WorkBlock 1 - The global water cycle of the 20th century

Co-ordinator: Graham Weedon, UK Meteorological Office
Deputy co-ordinator: Nicola Gedney, UK Meteorological Office

The main objective of Workblock 1 is to consolidate gridded data sets, improve the hydrological representation of hydrology in hydrological models and investigate the 20th century global water cycle using a combination of models and data.

This work block will determine the global water cycle throughout the 20th century and quantify the uncertainty in the resulting datasets due to a number of sources. It will also detect and attribute changes during the 20th century due to human intervention in the water cycle. This workblock aims to produce global forcing datasets in a common format, these will be used to create a new global forcing dataset at 50 km spatial resolution and sub-daily temporal resolution.

To capture the main physical processes within the global water cycle, land surface models will be improved to represent more hydrological processes. Using these improved models we will:

  • improve spatial and temporal resolutions of available datasets
  • address processes included in the existing numerous Land Surface Hydrological Models or River Basin Hydrological Models
  • try to quantify Uncertainty using ensemble approaches.

The outputs from this work block will be used to help with the understanding of extremes in the hydrological cycle and will attribute these to the respective causes. Attribution of changes in hydrological variables is a multi-stage process. In WB1, we will use a combination of regional and global land-surface models to separate out the contribution of meteorological forcing to observed changes in hydrological variables over the 20th century. In conjunction with the new internally-consistent precipitation datasets developed by the WATCH consortium, diagnosed changes in meteorological forcing will then be subjected to a formal detection and attribution analysis using global coupled climate models run under the ENSEMBLES IP in order to separate out natural from anthropogenic contributions and quantifying the propagation of uncertainties through the hydrological cycle.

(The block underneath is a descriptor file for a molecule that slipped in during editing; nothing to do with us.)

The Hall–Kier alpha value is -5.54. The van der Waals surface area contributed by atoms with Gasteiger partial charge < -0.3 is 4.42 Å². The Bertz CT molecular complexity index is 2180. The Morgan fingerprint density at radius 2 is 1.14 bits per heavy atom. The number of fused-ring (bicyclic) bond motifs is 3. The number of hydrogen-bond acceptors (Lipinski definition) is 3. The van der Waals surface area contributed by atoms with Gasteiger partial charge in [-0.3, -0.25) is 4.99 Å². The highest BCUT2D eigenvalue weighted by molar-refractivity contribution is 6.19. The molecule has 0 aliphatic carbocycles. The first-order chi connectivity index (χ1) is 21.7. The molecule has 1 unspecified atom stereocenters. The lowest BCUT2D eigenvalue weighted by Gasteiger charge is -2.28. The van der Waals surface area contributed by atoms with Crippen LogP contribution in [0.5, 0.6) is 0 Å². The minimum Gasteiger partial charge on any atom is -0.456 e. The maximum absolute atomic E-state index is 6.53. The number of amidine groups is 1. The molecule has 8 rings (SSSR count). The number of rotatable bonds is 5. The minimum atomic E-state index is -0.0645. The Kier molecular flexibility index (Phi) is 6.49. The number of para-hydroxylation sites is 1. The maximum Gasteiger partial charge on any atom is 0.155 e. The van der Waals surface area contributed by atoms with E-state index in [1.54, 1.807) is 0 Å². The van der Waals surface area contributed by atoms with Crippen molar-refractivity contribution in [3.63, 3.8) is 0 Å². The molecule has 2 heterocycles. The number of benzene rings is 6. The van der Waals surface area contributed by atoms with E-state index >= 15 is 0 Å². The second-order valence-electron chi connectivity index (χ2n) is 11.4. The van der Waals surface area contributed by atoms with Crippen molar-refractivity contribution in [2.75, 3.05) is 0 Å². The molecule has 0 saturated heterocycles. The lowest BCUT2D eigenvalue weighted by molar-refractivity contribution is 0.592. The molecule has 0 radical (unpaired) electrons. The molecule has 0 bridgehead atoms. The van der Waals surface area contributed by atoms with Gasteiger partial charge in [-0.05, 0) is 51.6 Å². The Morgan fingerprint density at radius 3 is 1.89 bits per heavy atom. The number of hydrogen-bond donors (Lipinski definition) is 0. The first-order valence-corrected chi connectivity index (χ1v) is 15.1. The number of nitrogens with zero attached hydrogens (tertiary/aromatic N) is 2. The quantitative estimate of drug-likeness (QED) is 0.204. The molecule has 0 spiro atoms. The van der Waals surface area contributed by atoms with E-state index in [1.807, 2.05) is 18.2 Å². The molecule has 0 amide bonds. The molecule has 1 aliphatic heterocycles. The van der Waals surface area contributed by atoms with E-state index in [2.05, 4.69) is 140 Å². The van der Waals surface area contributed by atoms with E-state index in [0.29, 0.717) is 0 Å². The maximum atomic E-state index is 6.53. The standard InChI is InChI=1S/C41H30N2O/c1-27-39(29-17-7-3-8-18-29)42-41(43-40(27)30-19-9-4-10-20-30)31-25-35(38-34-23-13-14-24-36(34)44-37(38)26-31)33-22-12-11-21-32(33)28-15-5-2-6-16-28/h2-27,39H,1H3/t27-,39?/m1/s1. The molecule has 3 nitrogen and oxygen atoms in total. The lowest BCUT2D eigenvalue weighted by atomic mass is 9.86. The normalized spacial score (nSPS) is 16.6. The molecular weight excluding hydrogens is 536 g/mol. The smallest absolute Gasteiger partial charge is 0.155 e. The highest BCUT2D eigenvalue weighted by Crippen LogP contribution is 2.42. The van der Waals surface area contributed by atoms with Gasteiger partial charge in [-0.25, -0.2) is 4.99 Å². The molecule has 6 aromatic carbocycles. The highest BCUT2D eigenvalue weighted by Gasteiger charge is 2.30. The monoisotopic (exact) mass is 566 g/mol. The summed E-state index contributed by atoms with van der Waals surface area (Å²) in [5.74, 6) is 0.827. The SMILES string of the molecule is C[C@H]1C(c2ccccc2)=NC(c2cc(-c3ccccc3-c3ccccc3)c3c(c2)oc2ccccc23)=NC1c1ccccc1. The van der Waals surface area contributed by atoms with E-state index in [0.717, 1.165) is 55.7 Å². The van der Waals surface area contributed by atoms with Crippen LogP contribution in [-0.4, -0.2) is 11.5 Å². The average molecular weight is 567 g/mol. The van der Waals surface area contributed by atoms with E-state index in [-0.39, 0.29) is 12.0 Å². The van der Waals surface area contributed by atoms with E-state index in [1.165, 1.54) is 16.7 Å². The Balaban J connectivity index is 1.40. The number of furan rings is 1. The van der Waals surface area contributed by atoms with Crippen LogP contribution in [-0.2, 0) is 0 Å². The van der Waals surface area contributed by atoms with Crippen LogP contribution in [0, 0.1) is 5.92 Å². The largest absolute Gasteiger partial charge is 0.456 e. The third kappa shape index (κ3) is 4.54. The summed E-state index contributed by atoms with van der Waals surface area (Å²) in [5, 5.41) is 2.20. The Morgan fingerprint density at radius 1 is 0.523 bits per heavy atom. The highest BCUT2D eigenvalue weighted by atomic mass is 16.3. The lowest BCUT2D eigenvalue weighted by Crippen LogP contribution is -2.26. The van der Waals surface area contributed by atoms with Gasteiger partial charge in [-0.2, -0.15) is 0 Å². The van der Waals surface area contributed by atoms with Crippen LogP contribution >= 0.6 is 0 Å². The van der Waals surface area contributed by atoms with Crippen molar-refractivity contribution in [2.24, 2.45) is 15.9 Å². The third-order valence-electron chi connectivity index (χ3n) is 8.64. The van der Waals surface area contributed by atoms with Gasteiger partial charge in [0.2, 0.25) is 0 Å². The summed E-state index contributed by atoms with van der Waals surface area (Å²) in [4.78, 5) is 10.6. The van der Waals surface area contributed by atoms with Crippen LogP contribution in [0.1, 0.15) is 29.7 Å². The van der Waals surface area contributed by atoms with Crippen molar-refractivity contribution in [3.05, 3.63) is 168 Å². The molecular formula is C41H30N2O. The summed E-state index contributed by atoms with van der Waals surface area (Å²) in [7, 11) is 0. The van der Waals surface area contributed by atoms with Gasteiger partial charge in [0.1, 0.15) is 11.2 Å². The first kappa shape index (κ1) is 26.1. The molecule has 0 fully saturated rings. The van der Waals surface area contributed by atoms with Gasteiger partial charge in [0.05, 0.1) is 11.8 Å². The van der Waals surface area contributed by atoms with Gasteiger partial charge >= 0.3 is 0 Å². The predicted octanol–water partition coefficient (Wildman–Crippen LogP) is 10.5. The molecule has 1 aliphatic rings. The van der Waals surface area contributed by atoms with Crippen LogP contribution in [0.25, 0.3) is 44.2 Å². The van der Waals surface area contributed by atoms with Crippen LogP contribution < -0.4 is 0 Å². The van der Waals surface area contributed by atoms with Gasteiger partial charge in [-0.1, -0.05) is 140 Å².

The work is divided into 4 workpackages:

  • WP1.1 will concentrate on gridded observed hydrological dataset for the 20th century. In addition validation datasets will also be collected and put into a common data format
  • WP1.2 will develop current land surface models to include hydrological processes such as groundwater, irrigation, dams and river routing. This will ensure land surface models are more consistent with hydrological models
  • WP1.3 will use an ensemble of model runs to produce a 20th century dataset of the global water cycle. The uncertainties from various sources in this dataset will be addressed, including differences in the land surface models, the temporal and spatial scales of the forcing datasets. Additionally the uncertainties from using climate model output for forcing the land surface models will be assessed and used to reduce the uncertainties in the prediction of the global water cycle for the 21st century
  • WP1.4 will investigate the sensitivity of the global water cycle of the 20th century to the impact of human intervention. It will also attempt to detect and attribute changes in the water cycle to specific human activities.

Work Performed and Results achieved during Year 2 (February 2008 – 31 January 2009)
During the second year of WATCH, Work Block 1 has focused on developing validation and forcing datasets in a common format (i.e. netCDF) to enable the global hydrology and land surface models to be run in a consistent way. In conjunction with WB6 the initial forcing data was used in initial runs of land surface and hydrological models.

Work has incorporated additional physical processes and human interactions to improve land surface models and hydrological models and new verification data, such as new satellite-based global maps of land surface temperature and global inundation have been created. Schemes have been developed for incorporating and parameterising: i) groundwater ii) crops and irrigation iii) and dams iv) river routing within various land surface- and hydrological-models.

The water cycle in the 20th century has been partly investigated in terms of precipitation intensities in Europe, cloud parameterisation and water storage and transport in relation to inundation and flooding and a methodology for assessing means and extremes has been developed.